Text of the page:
A letter from… an Irish minister in exile
John McNeil Scott reflects on how Ireland has both grown and regressed
Margaret Atwood famously described the Canada/US border as the world’s longest one-way mirror. Similarly, the view from west to east across the Irish Sea is always clear, while looking east to west obscures British vision in a fog of unfamiliarity.
On this side of the water, news concerning Ireland, when reported, is often interpreted in terms of how it surprises or confirms British stereotypes of Ireland. There seems to be heightened English interest in Irish national life where sex, reproduction and religion intersect, so it’s not surprising that the recent constitutional referendum to remove the prohibition of abortion in the Republic of Ireland attracted attention.
The first time I ever voted was in 1983, when conservative campaigners forced the government to propose an amendment to Ireland’s constitution. The eighth amendment declared that in any pregnancy, the ‘right to life’ of both foetus and mother must be given equal weight. I voted against – the losing side. I thought then, and now, that abortion should be treated in carefully drafted legislation and that writing it into the country’s constitution was not the way to do that.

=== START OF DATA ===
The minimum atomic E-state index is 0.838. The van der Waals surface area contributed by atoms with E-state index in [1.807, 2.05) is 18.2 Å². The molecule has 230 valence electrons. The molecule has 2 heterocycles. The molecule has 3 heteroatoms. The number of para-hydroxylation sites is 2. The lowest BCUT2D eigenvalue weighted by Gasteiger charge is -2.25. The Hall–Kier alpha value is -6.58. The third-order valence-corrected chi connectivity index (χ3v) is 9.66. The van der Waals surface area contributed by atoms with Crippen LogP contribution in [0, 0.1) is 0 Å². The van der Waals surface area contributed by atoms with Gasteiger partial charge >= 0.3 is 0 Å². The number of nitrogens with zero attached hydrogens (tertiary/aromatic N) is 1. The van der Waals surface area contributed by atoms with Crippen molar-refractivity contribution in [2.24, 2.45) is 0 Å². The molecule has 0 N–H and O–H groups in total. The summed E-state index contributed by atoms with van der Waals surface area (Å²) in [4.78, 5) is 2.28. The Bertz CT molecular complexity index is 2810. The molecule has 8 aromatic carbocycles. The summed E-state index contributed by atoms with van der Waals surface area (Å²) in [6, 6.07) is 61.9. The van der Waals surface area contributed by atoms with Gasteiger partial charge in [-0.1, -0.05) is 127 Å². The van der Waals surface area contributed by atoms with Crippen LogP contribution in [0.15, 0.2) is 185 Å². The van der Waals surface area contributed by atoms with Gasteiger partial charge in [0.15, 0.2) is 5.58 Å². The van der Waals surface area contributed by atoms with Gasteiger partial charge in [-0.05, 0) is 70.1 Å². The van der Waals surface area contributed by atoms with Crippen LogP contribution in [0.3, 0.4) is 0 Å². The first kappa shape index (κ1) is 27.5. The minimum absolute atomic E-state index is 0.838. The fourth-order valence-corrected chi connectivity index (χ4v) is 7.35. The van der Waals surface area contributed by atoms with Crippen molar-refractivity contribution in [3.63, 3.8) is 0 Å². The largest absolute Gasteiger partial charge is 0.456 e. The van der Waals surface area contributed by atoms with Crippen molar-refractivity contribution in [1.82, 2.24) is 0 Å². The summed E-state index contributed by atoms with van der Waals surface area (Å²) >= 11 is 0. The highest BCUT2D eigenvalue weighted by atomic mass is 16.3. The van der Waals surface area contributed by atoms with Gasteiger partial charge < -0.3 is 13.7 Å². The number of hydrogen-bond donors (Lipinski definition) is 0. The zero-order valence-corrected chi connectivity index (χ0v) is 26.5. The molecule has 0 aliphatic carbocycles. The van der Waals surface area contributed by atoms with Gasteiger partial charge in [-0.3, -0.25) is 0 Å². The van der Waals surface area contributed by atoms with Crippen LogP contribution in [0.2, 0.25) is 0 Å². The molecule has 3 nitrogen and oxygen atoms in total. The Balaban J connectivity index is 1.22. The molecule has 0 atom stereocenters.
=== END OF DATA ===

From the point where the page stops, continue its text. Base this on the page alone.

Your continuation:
In the intervening decades there have been many tragic cases, supreme court actions and legislation. In one of the most shameful of the cases we know about, Savita Halappanavar was denied treatment during a miscarriage and died. Many argue that this case’s publicity made a repeal of the ill-conceived provision inevitable. …
John McNeil Scott is Principal of the Scottish United Reformed and Congregational College. He is from Wexford, in the southeast of Ireland
This is an extract from an article that was published in the July/August 2018 edition of Reform